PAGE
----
The itinerant Sikh evangelist, Sunder Singh, awakened an interest on his former tour through the Malay Peninsular that was commented upon in the reports of every part of our work at Annual Conference. From here he went to China and Japan, returning to Singapore, April 24th for five days only on his way back to India. His fame rests not on any remarkable tactics that he adopts, but on his simple yet forceful presentation of the gospel message, backed up by illustrations that appeal to his auditors. The fact that he is himself an Asiatic summoning his fellow-continentals to faith in Jesus Christ, carries its own weight. His work has attracted interest even in America as will be seen from the following excerpt from the “Record of Christian Work”.
“There is a new personality who is awakening wide interest in India, a Sadhu, or wandering Sikh preacher named Sunder Singh. He is of wealthy and high caste antecedents, and was educated in an American Presbyterian Mission School. Cast off by family and friends at conversion, he took up the career of wandering evangelist, moving, winter and summer, across India from Kashmir to Madras, from Bengal to Gujrat and even into Thibet. He wears a saffron robe, goes barefoot and carries a New Testament. Remarkable stories of widespread movements toward Christ, which are gathering momentum in the recesses of Hindu society, are related by him. “The day is soon to come and is almost at the door, when every tree and every twig will shout praises to the Lord Jesus, and there will be one flock and one shepherd.” Sunder Singh believes that this imminent turning to the Lord is a sign of the Second Coming of Christ. The movement seems to have connection with early Christian movements, and is described as the secret Christian Sanyasi Mission. The converts, scattered all over India, are working quietly until the time shall come to announce themselves. Sunder Singh tells of falling into the hands of a mob in Thibet, who brought him for execution to a local official. This man, after listening intently to Sunder, told him that he too was a follower of Christ, – at one time student in Calcutta University, and had received the baptism of the Spirit. He took Sunder to a place of worship, where 250 people met weekly. Mr Saunders of the Madura Mission writes that Sunder preached in the Victoria Edward Hall in Madura, to an audience which packed the building to the doors, telling in simple and earnest way what Christ had done for him personally.”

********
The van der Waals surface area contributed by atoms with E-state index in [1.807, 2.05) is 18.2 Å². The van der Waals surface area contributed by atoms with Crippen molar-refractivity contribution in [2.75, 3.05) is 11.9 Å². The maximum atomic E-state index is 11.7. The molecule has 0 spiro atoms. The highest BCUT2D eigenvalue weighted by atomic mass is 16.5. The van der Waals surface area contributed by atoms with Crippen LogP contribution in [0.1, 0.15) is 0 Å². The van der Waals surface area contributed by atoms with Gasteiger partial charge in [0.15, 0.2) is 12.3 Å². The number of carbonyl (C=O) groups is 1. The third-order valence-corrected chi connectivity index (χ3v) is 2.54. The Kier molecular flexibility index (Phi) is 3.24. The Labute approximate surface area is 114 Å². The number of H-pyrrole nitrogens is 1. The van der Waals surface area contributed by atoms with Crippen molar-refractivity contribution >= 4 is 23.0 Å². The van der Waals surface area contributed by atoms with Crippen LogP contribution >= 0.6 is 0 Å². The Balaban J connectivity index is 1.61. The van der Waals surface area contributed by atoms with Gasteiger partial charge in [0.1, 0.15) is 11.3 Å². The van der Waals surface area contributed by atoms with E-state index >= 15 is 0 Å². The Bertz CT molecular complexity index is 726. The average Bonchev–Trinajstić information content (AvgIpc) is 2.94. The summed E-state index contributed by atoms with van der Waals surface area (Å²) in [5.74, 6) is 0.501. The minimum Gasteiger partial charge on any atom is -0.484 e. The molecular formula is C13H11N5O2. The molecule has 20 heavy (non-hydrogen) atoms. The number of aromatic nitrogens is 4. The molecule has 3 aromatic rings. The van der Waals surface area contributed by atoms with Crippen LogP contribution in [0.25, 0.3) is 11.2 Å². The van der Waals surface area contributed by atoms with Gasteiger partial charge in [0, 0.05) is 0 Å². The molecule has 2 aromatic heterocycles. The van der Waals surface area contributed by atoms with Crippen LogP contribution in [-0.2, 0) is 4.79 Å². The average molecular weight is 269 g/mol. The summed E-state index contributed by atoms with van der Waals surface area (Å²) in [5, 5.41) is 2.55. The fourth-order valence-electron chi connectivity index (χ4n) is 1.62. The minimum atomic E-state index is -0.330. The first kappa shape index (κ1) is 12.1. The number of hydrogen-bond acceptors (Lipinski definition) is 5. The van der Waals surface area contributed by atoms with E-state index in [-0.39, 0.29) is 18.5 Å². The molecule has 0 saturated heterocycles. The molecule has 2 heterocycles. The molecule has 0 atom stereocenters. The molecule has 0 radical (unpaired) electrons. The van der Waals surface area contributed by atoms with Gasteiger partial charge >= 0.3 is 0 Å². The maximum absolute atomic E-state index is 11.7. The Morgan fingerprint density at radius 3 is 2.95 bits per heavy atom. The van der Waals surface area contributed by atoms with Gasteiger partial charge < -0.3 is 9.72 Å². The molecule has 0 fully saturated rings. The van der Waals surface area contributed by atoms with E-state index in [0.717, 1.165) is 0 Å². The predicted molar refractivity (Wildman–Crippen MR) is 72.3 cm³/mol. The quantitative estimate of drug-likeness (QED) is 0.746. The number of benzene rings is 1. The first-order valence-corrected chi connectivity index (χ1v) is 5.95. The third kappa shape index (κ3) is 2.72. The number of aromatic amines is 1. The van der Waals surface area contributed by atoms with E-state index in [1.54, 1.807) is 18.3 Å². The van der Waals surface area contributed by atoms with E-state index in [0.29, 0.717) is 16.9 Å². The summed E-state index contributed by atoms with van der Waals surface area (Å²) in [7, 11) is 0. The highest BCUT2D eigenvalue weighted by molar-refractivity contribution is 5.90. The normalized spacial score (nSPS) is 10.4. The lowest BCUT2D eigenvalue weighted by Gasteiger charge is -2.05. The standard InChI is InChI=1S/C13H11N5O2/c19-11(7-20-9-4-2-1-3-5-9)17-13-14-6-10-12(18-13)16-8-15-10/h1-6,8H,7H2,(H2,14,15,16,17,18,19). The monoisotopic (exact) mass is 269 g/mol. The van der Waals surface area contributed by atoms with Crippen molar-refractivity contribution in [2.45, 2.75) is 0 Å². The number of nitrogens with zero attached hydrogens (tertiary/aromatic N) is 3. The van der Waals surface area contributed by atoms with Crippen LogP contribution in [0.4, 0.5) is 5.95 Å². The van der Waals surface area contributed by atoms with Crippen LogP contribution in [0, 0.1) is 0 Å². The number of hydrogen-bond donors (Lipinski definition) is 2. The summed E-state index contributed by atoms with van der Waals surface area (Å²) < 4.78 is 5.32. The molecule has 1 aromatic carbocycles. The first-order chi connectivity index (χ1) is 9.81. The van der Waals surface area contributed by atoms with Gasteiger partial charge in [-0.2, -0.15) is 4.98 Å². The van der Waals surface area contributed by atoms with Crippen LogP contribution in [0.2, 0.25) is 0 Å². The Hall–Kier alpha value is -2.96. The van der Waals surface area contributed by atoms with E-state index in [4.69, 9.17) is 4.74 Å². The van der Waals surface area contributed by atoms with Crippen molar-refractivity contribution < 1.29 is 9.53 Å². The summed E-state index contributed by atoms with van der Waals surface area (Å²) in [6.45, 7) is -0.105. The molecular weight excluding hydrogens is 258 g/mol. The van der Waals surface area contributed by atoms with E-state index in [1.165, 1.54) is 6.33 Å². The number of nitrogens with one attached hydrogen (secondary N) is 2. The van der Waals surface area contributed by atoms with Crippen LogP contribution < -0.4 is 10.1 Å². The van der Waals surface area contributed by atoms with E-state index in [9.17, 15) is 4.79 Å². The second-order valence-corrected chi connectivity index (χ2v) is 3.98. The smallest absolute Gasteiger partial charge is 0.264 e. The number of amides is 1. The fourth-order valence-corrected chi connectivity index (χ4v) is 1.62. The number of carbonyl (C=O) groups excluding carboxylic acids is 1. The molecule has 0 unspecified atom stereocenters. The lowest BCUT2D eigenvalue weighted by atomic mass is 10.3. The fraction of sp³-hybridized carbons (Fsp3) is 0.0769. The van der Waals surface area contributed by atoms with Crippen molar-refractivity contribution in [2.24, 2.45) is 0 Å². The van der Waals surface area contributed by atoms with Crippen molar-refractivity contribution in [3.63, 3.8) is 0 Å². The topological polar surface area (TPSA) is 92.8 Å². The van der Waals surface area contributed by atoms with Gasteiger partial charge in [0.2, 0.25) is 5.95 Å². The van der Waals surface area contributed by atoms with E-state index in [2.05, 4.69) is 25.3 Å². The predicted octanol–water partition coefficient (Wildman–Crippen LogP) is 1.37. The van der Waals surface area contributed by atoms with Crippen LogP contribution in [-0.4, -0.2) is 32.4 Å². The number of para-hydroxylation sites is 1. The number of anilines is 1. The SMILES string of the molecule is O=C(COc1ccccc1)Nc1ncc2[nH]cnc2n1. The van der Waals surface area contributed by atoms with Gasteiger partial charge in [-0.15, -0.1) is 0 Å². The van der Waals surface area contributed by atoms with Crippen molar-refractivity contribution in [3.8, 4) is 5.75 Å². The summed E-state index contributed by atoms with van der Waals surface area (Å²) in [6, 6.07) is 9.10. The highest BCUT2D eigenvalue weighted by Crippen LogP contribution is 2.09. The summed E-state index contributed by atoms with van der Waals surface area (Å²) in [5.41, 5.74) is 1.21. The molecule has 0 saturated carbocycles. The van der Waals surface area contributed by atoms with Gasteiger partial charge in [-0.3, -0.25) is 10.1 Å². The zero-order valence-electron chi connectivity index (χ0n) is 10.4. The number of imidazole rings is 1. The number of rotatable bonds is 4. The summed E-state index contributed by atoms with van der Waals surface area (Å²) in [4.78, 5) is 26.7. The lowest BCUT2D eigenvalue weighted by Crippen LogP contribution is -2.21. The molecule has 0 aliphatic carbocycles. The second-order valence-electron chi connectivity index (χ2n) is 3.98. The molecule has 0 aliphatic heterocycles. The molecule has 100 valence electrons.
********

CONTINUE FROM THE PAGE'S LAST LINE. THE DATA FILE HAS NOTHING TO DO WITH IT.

The Malaysia Message
Vol. 28 No. 8